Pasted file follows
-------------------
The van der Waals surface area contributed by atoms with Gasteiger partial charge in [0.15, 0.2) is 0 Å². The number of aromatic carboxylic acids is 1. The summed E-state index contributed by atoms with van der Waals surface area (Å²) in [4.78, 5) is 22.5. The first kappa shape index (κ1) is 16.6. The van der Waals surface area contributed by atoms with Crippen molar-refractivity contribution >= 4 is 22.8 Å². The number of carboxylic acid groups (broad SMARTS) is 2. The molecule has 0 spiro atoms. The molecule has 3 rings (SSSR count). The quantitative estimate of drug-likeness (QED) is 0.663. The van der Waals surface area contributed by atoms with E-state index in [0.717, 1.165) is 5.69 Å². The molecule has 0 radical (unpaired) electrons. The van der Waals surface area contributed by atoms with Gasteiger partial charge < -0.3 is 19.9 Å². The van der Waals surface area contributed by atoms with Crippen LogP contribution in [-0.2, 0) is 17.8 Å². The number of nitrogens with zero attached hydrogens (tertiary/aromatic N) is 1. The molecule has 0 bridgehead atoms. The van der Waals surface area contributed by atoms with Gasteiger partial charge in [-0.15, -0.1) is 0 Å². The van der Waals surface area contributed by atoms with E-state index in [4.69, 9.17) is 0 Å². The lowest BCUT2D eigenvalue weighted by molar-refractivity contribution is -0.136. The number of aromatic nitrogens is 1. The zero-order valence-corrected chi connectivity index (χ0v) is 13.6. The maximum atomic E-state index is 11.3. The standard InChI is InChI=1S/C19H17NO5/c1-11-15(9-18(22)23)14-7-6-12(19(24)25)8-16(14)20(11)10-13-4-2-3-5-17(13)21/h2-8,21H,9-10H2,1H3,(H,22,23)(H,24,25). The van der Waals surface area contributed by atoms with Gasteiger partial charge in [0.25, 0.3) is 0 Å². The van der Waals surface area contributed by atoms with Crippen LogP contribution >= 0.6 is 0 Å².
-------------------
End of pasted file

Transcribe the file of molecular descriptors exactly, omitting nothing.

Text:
The van der Waals surface area contributed by atoms with Gasteiger partial charge in [0.15, 0.2) is 0 Å². The number of aromatic carboxylic acids is 1. The summed E-state index contributed by atoms with van der Waals surface area (Å²) in [4.78, 5) is 22.5. The first kappa shape index (κ1) is 16.6. The van der Waals surface area contributed by atoms with Crippen molar-refractivity contribution >= 4 is 22.8 Å². The number of carboxylic acid groups (broad SMARTS) is 2. The molecule has 0 spiro atoms. The molecule has 3 rings (SSSR count). The quantitative estimate of drug-likeness (QED) is 0.663. The van der Waals surface area contributed by atoms with E-state index in [0.717, 1.165) is 5.69 Å². The molecule has 0 radical (unpaired) electrons. The van der Waals surface area contributed by atoms with Gasteiger partial charge < -0.3 is 19.9 Å². The van der Waals surface area contributed by atoms with Crippen LogP contribution in [-0.2, 0) is 17.8 Å². The number of nitrogens with zero attached hydrogens (tertiary/aromatic N) is 1. The molecule has 0 bridgehead atoms. The van der Waals surface area contributed by atoms with Gasteiger partial charge in [-0.15, -0.1) is 0 Å². The van der Waals surface area contributed by atoms with E-state index in [4.69, 9.17) is 0 Å². The lowest BCUT2D eigenvalue weighted by molar-refractivity contribution is -0.136. The number of aromatic nitrogens is 1. The zero-order valence-corrected chi connectivity index (χ0v) is 13.6. The maximum atomic E-state index is 11.3. The standard InChI is InChI=1S/C19H17NO5/c1-11-15(9-18(22)23)14-7-6-12(19(24)25)8-16(14)20(11)10-13-4-2-3-5-17(13)21/h2-8,21H,9-10H2,1H3,(H,22,23)(H,24,25). The van der Waals surface area contributed by atoms with Gasteiger partial charge in [0.25, 0.3) is 0 Å². The van der Waals surface area contributed by atoms with Crippen LogP contribution >= 0.6 is 0 Å².